not yours only nor left my body mine only,

You give me the pleasure of your eyes,
face, flesh as we pass,
You take of my beard, breast, hands,
in return,

I am not to speak to you, I am to think of you
when I sit alone or wake at night, alone
I am to wait, I do not doubt I am to meet you again

I am to see to it that I do not lose you.

[Joel Sternfeld was born in New York City in 1944. He earned a BFA from Dartmouth and began working with color photography in the 1970s, having been drawn to it through his interest in the color theory of Josef Albers. He uses an 8 x 10” camera, enabling him to achieve crisp detail. His subjects are found everywhere in the country, doing, for the most part, everyday things. His goal has been to search out a collective American identity. He labels each large color portrait with great detail, sometimes ironic, often poignant.] –KD

Günther Forg
German-born artist Günther Forg works in a wide variety of media. Claiming unlimited freedom in his art production, he treats materials in unconventional ways and quotes art-historical precedents as he wishes. Often associated with Minimalism because of his frequent use of the color gray and the simplicity of his compositions, Forg is also sometimes compared to an Abstract Expressionist painter because of his bold brushstrokes. This work also includes one of Forg’s large-scale photographs.

Sophie Calle
With the zeal of an investigator and the obsession of a voyeur, French artist Sophie Calle probes the border between public and private in her own life and the lives of others. In her series of Autobiographical Stories, Calle looks to her own past for incidents with deep psychological resonance. By recounting a memory about her own bed—and the man who later killed himself in it—she suggests that portraits of personal objects can convey powerful truths in the same way that human portraits do.

[Sophie Calle was born in France in 1953. She is described variously as a photographer, writer, videographer, Conceptual artist and an installation artist. With a cool documentary style Calle explores the interface of our private selves and public lives. She often orchestrates what she films. She has filmed people (friends, acquaintances) sleeping in her bed. She has followed strangers and recorded all they do in a day. She has hired a detective to follow her and record what she does (unbeknownst to her). She admits to being a voyeur, of other people’s lives and of her own.

Her work in the late 1980s, Autobiographical Stories, deals with memories of her past. The Bed, the photograph in this show, deals with a story from her life. Her parents had rented out her room after she had left home. The renter set himself on fire in the bed she had slept in for seventeen years. Calle photographed from an upper storey window the ruined, discarded mattress on the ground below. One critic, discussing the Autobiographical Stories series, states: “Despite its deep psychological resonance, the self-revealing aspect of Autobiographical Stories is tempered by a cool and distanced sensibility.”] --KD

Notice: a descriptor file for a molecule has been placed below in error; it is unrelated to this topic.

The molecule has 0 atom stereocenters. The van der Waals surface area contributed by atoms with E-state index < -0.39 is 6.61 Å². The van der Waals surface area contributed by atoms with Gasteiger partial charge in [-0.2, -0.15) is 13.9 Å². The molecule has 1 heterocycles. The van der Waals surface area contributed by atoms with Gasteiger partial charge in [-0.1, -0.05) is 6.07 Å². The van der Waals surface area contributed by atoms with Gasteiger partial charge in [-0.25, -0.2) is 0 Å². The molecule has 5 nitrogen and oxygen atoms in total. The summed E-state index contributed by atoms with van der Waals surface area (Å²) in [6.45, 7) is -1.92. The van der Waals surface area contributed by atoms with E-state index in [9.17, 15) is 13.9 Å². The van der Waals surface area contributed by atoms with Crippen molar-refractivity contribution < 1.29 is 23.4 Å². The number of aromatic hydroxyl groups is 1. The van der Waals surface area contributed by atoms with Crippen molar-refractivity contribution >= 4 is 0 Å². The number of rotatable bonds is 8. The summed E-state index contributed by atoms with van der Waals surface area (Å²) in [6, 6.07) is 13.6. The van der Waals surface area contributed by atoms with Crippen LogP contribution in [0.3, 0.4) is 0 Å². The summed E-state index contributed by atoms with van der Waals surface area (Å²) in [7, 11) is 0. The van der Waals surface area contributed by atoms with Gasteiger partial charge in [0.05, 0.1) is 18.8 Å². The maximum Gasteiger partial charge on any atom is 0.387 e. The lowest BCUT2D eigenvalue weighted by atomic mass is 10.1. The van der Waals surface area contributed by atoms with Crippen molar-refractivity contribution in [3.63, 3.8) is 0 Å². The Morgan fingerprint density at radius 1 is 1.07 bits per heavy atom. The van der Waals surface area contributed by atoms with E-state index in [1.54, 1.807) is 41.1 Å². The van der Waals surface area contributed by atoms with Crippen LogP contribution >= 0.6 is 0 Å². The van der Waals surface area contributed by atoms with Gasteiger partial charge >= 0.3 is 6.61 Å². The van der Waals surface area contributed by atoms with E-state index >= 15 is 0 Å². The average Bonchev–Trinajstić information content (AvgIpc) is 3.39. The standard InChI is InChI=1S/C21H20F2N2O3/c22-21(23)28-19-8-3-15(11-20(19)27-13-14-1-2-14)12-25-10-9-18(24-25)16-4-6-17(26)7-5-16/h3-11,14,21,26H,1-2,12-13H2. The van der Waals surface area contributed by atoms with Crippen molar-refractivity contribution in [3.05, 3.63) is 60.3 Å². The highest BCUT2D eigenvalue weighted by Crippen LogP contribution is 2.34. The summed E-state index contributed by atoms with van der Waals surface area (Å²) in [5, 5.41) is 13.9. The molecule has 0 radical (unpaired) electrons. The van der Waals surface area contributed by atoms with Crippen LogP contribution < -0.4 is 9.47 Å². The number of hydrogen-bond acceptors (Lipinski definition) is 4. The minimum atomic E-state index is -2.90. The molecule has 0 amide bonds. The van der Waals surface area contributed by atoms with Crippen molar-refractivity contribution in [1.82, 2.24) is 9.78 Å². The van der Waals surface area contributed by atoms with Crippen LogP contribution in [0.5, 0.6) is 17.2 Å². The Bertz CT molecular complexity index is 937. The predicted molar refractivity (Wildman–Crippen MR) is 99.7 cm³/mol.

Jim Dine
Jim Dine’s The Yellow Painting asks us to consider whether a human face is necessary for a painting to be considered a portrait. Dine is often associated with the 1960s Pop Art movement because he frequently incorporated common everyday objects into his work. Unlike many Pop artists, however, Dine developed a personal, symbolic language over the years and his work frequently makes autobiographical references. In The Yellow Painting, Dine affixes his own tools—including bolt-cutters, pliers, and brushes—to the canvas, implying that these instruments might stand in for himself.

[Jim Dine was born in 1935 in Cincinnati, Ohio. He studied art at the Boston School of
Applied Arts and received a BFA from Ohio University. He moved to New York in 1959 and was soon involved with the artists who were moving away from abstract impressionism and moving toward the creation of Pop Art. But Dine’s work is far more personal than that of most Pop artists. As a child Dine was fascinated with the racks of tools in his family’s hardware store, and these tools became a frequent personal motif in his work, along with artists’ tools and domestic objects. In The Yellow Painting in this show we see (maybe) bolt cutters, a monkey wrench, a kitchen knife, pliers, a stencil brush. Is it a self-portrait? A reviewer on Encarta states: “Dine’s tool drawings from the 70s are among his most subtle, characteristic and moving images.”

Dine’s body of work includes drawing, painting, sculpture, ‘happenings’, collage and assemblage.] –KD

Ask guests to think about portraits (or self portraits) for a moment. What do they think? Can a group of objects such as a number of tools stand in for the portrait of a person and still be considered a portrait?

Ask guests to consider what they would include in a self-portrait to represent themselves in a way similar to how Dine has done so in The Yellow Painting.

Sam Taylor-Wood
British artist Sam Taylor-Wood looks to Bram Stoker’s 1897 Victorian novel Dracula as inspiration for this series of self-portraits. In these photographs, Taylor-Wood presents herself in a range of poses that refer to a scene in the novel when Lucy—Dracula’s young, barely-clothed victim—is left alone on a chair as the vampire’s silhouette flees the room.

In Taylor-Wood’s images, Dracula’s silhouette is nowhere to be seen—not even his chair casts a shadow. Rather, we see a young woman who has been liberated from the constraints of Victorian society and enjoys unrestrained freedom. Her prominent shadow suggests that she has control of the situation.

[Sam Taylor-Wood was born in London in 1967. She is known as a Conceptual artist, a photographer, a singer, and a creator of multi-screen video works. White Cube, the gallery that represents her, had the following statement about these photographs, which they referred to as self-portraits: The Bram Stoker’s Chair series are “...conscious acts of self-iconoclasm in which the artist’s face (and fame) is obliterated, either by being draped with her hair or else masked by a trailing arm. These mark a departure from the trials of the emotional self towards physical trials of the body.”